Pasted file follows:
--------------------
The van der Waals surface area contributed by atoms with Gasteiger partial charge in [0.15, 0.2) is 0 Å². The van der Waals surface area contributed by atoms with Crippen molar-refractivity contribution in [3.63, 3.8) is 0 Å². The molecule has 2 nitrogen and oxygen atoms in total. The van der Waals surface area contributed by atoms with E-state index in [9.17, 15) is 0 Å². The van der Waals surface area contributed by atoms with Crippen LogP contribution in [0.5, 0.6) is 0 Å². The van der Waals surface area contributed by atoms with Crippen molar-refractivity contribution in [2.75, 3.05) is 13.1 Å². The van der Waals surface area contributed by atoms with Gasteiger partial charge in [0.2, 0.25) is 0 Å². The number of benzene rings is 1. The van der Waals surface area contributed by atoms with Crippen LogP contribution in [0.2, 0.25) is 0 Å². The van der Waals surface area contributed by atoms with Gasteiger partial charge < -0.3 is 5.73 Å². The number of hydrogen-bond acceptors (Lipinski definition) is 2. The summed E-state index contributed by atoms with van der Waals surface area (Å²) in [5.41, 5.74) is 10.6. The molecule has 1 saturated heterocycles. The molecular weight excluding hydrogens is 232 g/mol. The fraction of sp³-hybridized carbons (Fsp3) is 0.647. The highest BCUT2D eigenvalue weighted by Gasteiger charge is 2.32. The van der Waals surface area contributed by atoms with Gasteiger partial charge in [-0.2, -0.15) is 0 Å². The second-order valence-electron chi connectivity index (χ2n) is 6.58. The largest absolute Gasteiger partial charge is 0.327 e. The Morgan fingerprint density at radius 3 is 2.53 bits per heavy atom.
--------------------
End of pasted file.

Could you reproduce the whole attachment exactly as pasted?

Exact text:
The van der Waals surface area contributed by atoms with Gasteiger partial charge in [0.15, 0.2) is 0 Å². The van der Waals surface area contributed by atoms with Crippen molar-refractivity contribution in [3.63, 3.8) is 0 Å². The molecule has 2 nitrogen and oxygen atoms in total. The van der Waals surface area contributed by atoms with E-state index in [9.17, 15) is 0 Å². The van der Waals surface area contributed by atoms with Crippen LogP contribution in [0.5, 0.6) is 0 Å². The van der Waals surface area contributed by atoms with Crippen molar-refractivity contribution in [2.75, 3.05) is 13.1 Å². The van der Waals surface area contributed by atoms with Gasteiger partial charge in [0.2, 0.25) is 0 Å². The number of benzene rings is 1. The van der Waals surface area contributed by atoms with Crippen LogP contribution in [0.2, 0.25) is 0 Å². The van der Waals surface area contributed by atoms with Gasteiger partial charge < -0.3 is 5.73 Å². The number of hydrogen-bond acceptors (Lipinski definition) is 2. The summed E-state index contributed by atoms with van der Waals surface area (Å²) in [5.41, 5.74) is 10.6. The molecule has 1 saturated heterocycles. The molecular weight excluding hydrogens is 232 g/mol. The fraction of sp³-hybridized carbons (Fsp3) is 0.647. The highest BCUT2D eigenvalue weighted by Gasteiger charge is 2.32. The van der Waals surface area contributed by atoms with Gasteiger partial charge in [-0.2, -0.15) is 0 Å². The second-order valence-electron chi connectivity index (χ2n) is 6.58. The largest absolute Gasteiger partial charge is 0.327 e. The Morgan fingerprint density at radius 3 is 2.53 bits per heavy atom.